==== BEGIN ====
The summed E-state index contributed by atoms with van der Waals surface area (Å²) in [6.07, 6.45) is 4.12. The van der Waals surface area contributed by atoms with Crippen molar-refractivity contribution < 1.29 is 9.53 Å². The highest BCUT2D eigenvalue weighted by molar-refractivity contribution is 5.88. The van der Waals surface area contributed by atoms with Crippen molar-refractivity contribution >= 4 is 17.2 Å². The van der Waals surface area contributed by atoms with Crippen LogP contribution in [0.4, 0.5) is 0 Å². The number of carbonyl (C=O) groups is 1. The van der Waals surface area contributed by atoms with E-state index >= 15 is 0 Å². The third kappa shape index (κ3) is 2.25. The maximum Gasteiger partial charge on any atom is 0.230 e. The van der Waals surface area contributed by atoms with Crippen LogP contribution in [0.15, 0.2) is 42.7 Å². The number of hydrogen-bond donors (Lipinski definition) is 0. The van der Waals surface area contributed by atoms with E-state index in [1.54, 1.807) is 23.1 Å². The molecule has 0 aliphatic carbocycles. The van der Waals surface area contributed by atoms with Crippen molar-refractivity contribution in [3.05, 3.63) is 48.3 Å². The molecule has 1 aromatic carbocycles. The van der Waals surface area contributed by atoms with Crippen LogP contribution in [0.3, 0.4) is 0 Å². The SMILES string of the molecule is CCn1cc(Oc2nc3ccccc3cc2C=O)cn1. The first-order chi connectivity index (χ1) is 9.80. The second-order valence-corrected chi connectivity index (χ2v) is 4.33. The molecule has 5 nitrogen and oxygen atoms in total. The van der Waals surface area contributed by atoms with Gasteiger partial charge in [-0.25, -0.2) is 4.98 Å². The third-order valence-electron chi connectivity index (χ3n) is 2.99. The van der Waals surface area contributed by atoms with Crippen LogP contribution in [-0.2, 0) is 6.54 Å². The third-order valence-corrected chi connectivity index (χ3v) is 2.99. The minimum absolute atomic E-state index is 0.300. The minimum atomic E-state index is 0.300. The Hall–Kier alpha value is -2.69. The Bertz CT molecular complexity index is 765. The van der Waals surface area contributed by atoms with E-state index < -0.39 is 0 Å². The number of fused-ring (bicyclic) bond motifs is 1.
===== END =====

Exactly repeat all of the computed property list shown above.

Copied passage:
The summed E-state index contributed by atoms with van der Waals surface area (Å²) in [6.07, 6.45) is 4.12. The van der Waals surface area contributed by atoms with Crippen molar-refractivity contribution < 1.29 is 9.53 Å². The highest BCUT2D eigenvalue weighted by molar-refractivity contribution is 5.88. The van der Waals surface area contributed by atoms with Crippen molar-refractivity contribution >= 4 is 17.2 Å². The van der Waals surface area contributed by atoms with Crippen LogP contribution in [0.4, 0.5) is 0 Å². The number of carbonyl (C=O) groups is 1. The van der Waals surface area contributed by atoms with E-state index >= 15 is 0 Å². The third kappa shape index (κ3) is 2.25. The maximum Gasteiger partial charge on any atom is 0.230 e. The van der Waals surface area contributed by atoms with Crippen LogP contribution in [0.15, 0.2) is 42.7 Å². The number of hydrogen-bond donors (Lipinski definition) is 0. The van der Waals surface area contributed by atoms with E-state index in [1.54, 1.807) is 23.1 Å². The molecule has 0 aliphatic carbocycles. The van der Waals surface area contributed by atoms with Crippen molar-refractivity contribution in [3.05, 3.63) is 48.3 Å². The molecule has 1 aromatic carbocycles. The van der Waals surface area contributed by atoms with Crippen LogP contribution in [0.3, 0.4) is 0 Å². The SMILES string of the molecule is CCn1cc(Oc2nc3ccccc3cc2C=O)cn1. The first-order chi connectivity index (χ1) is 9.80. The second-order valence-corrected chi connectivity index (χ2v) is 4.33. The molecule has 5 nitrogen and oxygen atoms in total. The van der Waals surface area contributed by atoms with Gasteiger partial charge in [-0.25, -0.2) is 4.98 Å². The third-order valence-electron chi connectivity index (χ3n) is 2.99. The van der Waals surface area contributed by atoms with Crippen LogP contribution in [-0.2, 0) is 6.54 Å². The third-order valence-corrected chi connectivity index (χ3v) is 2.99. The minimum absolute atomic E-state index is 0.300. The minimum atomic E-state index is 0.300. The Hall–Kier alpha value is -2.69. The Bertz CT molecular complexity index is 765. The van der Waals surface area contributed by atoms with E-state index < -0.39 is 0 Å². The number of fused-ring (bicyclic) bond motifs is 1.